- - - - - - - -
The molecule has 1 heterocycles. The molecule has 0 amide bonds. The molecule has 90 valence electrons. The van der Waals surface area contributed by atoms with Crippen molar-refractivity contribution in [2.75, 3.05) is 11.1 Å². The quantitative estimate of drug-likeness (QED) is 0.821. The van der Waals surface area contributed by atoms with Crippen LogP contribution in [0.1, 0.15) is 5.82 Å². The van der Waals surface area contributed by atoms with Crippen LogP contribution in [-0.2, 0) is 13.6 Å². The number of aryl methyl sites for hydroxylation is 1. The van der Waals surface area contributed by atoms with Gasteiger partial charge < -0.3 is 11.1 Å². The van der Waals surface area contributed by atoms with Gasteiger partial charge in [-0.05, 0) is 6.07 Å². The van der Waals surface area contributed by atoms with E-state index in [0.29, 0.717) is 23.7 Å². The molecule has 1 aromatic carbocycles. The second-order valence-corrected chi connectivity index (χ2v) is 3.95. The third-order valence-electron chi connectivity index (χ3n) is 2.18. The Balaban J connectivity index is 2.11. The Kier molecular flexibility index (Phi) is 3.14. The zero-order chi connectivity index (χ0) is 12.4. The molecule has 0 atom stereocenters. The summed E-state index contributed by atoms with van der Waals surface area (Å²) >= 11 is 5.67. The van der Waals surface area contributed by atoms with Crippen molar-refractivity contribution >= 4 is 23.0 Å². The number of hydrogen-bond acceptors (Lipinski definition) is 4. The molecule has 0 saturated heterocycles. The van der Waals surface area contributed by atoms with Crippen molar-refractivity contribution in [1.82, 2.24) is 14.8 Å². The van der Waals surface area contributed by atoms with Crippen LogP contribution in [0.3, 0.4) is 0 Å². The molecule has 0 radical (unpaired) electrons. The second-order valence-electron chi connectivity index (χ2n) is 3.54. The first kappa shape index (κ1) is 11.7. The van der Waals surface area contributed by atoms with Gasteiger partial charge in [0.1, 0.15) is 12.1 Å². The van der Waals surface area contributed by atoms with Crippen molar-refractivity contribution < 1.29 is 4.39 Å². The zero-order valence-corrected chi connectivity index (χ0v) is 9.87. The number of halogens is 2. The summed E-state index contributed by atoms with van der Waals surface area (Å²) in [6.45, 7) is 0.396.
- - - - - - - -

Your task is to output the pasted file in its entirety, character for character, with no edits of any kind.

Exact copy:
The molecule has 1 heterocycles. The molecule has 0 amide bonds. The molecule has 90 valence electrons. The van der Waals surface area contributed by atoms with Crippen molar-refractivity contribution in [2.75, 3.05) is 11.1 Å². The quantitative estimate of drug-likeness (QED) is 0.821. The van der Waals surface area contributed by atoms with Crippen LogP contribution in [0.1, 0.15) is 5.82 Å². The van der Waals surface area contributed by atoms with Crippen LogP contribution in [-0.2, 0) is 13.6 Å². The number of aryl methyl sites for hydroxylation is 1. The van der Waals surface area contributed by atoms with Gasteiger partial charge < -0.3 is 11.1 Å². The van der Waals surface area contributed by atoms with Gasteiger partial charge in [-0.05, 0) is 6.07 Å². The van der Waals surface area contributed by atoms with E-state index in [0.29, 0.717) is 23.7 Å². The molecule has 1 aromatic carbocycles. The second-order valence-corrected chi connectivity index (χ2v) is 3.95. The third-order valence-electron chi connectivity index (χ3n) is 2.18. The Balaban J connectivity index is 2.11. The Kier molecular flexibility index (Phi) is 3.14. The zero-order chi connectivity index (χ0) is 12.4. The molecule has 0 atom stereocenters. The summed E-state index contributed by atoms with van der Waals surface area (Å²) >= 11 is 5.67. The van der Waals surface area contributed by atoms with Crippen molar-refractivity contribution >= 4 is 23.0 Å². The number of hydrogen-bond acceptors (Lipinski definition) is 4. The molecule has 0 saturated heterocycles. The van der Waals surface area contributed by atoms with Crippen molar-refractivity contribution in [1.82, 2.24) is 14.8 Å². The van der Waals surface area contributed by atoms with Crippen LogP contribution in [0.3, 0.4) is 0 Å². The molecule has 0 radical (unpaired) electrons. The second-order valence-electron chi connectivity index (χ2n) is 3.54. The first kappa shape index (κ1) is 11.7. The van der Waals surface area contributed by atoms with Gasteiger partial charge in [0.1, 0.15) is 12.1 Å². The van der Waals surface area contributed by atoms with Crippen molar-refractivity contribution < 1.29 is 4.39 Å². The zero-order valence-corrected chi connectivity index (χ0v) is 9.87. The number of halogens is 2. The summed E-state index contributed by atoms with van der Waals surface area (Å²) in [6.45, 7) is 0.396.